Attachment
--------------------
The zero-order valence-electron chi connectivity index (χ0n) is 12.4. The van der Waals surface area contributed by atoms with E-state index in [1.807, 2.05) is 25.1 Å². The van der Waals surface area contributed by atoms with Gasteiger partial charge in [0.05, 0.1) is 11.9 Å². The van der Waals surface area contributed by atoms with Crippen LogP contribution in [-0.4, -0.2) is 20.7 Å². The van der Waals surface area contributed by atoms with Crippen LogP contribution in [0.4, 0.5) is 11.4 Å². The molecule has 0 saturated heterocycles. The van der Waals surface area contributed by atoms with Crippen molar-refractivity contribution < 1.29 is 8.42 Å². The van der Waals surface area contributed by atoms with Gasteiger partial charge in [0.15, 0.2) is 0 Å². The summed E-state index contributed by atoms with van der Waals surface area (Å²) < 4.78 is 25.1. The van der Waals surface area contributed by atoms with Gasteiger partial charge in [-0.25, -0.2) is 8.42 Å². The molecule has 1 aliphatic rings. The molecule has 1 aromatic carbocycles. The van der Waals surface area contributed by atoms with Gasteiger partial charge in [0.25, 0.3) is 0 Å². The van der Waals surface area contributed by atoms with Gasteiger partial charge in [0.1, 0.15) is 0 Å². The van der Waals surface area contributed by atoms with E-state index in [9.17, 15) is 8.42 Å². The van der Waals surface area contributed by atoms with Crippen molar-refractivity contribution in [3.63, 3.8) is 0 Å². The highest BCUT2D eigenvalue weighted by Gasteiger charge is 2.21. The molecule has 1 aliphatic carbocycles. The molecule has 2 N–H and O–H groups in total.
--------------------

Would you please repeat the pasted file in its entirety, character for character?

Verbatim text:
The zero-order valence-electron chi connectivity index (χ0n) is 12.4. The van der Waals surface area contributed by atoms with E-state index in [1.807, 2.05) is 25.1 Å². The van der Waals surface area contributed by atoms with Gasteiger partial charge in [0.05, 0.1) is 11.9 Å². The van der Waals surface area contributed by atoms with Crippen LogP contribution in [-0.4, -0.2) is 20.7 Å². The van der Waals surface area contributed by atoms with Crippen LogP contribution in [0.4, 0.5) is 11.4 Å². The molecule has 0 saturated heterocycles. The van der Waals surface area contributed by atoms with Crippen molar-refractivity contribution < 1.29 is 8.42 Å². The van der Waals surface area contributed by atoms with Gasteiger partial charge in [0.15, 0.2) is 0 Å². The summed E-state index contributed by atoms with van der Waals surface area (Å²) < 4.78 is 25.1. The van der Waals surface area contributed by atoms with Gasteiger partial charge in [-0.25, -0.2) is 8.42 Å². The molecule has 1 aliphatic rings. The molecule has 1 aromatic carbocycles. The van der Waals surface area contributed by atoms with Gasteiger partial charge in [0.25, 0.3) is 0 Å². The van der Waals surface area contributed by atoms with Gasteiger partial charge in [0.1, 0.15) is 0 Å². The van der Waals surface area contributed by atoms with E-state index in [9.17, 15) is 8.42 Å². The van der Waals surface area contributed by atoms with Crippen molar-refractivity contribution in [3.63, 3.8) is 0 Å². The highest BCUT2D eigenvalue weighted by Gasteiger charge is 2.21. The molecule has 1 aliphatic carbocycles. The molecule has 2 N–H and O–H groups in total.